The talk was designed for this conference, but I have given earlier versions at
ALE 2011 (Version5) :I was asked if I wanted to do a talk about a week before the conference
Lean & Kanban Benelux 2011 (Version 7): I proposed this talk to replace a speaker who had a delayed flight, 5 to 10 minutes before this talk was scheduled.
Agile.Net 2011 (Version 9) : after the good experience at LKB11, I was asked to do this as the closing keynote at ADN11.

Like with any talk or anything I do, I offer FLS (Free Lifetime Support) on this talk.

(I decided to only have one version of the slides anymore on Slideshare. That way, this page will always show the last version of the slides.)

Update: A video of version 7  is now online

My professional life started in 1994 by doing software support for a small (7 people) IT company.
The company had a DOS program for insurance brokers. Most of their users were people who did not know much of computers.
Philippe hired me to offer free support to these people. Making his customers life as easy as possible helped the company a lot. We went from a 200 (or 300, I don’t remember anymore) customers to over 1400 customers in little over a year.
When I later started my own company in 1998, I decided I would take this to the extreme:

I offer Free Lifetime support on everything I do.

A few examples to show that I take this pretty serious:

Free support for

At ALE 2011 I did a lightning talk to challenge every consultant or consulting firm to do the same thing. If you support this idea, you can tag yourself with this tag at entaggle

As I love recursive things, I do give FLS to this post about FLS.
my SLA? I guarantee a reply in 48 hours. And usually it’s a lot faster then 24 hours.

And now it’s my turn to ask for help: Will you help me finding someone who wants to create a logo for FLS?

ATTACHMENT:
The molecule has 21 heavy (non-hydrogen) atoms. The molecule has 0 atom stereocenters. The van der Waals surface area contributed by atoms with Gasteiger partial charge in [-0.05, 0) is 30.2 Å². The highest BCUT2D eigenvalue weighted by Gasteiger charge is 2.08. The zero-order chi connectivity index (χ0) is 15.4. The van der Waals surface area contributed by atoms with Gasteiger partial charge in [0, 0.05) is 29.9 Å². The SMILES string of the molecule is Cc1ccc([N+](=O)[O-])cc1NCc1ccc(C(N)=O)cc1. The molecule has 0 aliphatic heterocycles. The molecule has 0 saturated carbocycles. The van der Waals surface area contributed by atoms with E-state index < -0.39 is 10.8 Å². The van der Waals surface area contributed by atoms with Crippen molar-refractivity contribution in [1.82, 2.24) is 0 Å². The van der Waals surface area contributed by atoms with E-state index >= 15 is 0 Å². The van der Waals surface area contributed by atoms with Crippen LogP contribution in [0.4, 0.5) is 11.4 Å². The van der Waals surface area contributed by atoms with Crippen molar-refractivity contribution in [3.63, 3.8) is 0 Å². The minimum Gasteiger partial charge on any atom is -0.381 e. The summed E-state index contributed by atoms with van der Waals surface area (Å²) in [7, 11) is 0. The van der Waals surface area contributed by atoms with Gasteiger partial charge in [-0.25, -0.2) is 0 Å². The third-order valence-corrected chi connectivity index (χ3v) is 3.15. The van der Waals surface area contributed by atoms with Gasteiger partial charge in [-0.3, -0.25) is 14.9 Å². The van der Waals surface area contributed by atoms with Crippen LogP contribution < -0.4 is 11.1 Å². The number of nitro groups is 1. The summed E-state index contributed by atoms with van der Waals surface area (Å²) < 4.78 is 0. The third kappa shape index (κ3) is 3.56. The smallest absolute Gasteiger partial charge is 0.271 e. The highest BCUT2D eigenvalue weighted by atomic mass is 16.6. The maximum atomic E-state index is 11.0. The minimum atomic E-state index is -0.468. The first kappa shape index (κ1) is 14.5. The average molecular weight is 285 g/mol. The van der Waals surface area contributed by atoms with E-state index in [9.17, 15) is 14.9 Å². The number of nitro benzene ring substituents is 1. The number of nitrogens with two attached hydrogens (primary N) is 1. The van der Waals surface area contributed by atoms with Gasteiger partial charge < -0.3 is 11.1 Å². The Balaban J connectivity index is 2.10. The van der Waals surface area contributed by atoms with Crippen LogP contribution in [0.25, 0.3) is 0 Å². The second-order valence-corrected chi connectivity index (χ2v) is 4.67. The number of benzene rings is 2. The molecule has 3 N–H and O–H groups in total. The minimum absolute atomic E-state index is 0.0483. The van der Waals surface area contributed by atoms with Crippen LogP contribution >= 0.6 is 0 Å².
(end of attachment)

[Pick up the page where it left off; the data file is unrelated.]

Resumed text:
Oh and when I say LIFE, I mean mine, not yours. 😉


Last version of my PairProgramming is like sex presentation.

This presentation was first created as a presentation for students. As they loved the title I kept it. As I don’t want to offend people, the second slide of this presentation I ask the people why they think PairProgramming is like sex.

This is what today’s participants came up with:

  • It’s more fun with 2 (more people)
  • Share feelings warm & cuddle
  • Build knowledge really fast
  • Can make you sick if not done right
  • Discuss what works/what not
  • 2 have more idea’s
  • Requires mutual consent to do it

One thing I added:

You can’t learn it from a book.

You can read the AHA wall on flickr (check for the tags to read the post it’s)

Questions that came up during the course :

  • Can you PP over skype?
  • Do we need somebody to ‘supervise’ the way you do PP ? (Esp in the beginning?)
  • What if there’s no option posibility to use some OS/Computer
  • What to do if there is a conflict between the two, a discussion??
  • It can’t work with any type of character, how do you manage?
  • What if one uses AZERTY and another one QWERTY keyboard?
  • Doesn’t it make it harder to plan a project or resources people (Yves reframed resources to people)
  • Can someone do PP with 1 person and PP for something else with another person?
  • Can you get into “the zone” when you’re PP-ing?
  • Does Promiscuous Pairing kill the flow? (30′ interupts)
  • Why not use PP all of the time?
  • PP= More talking
    =more annoying for other nearby teams?
  • Do you plan who is going to do what or how do you choose whose turn it is?
  • Can you do PP with > 2 people?
  • How do you handle the “Don’t care”?

I answered all these questions during the course, I’m interested to hear your answer.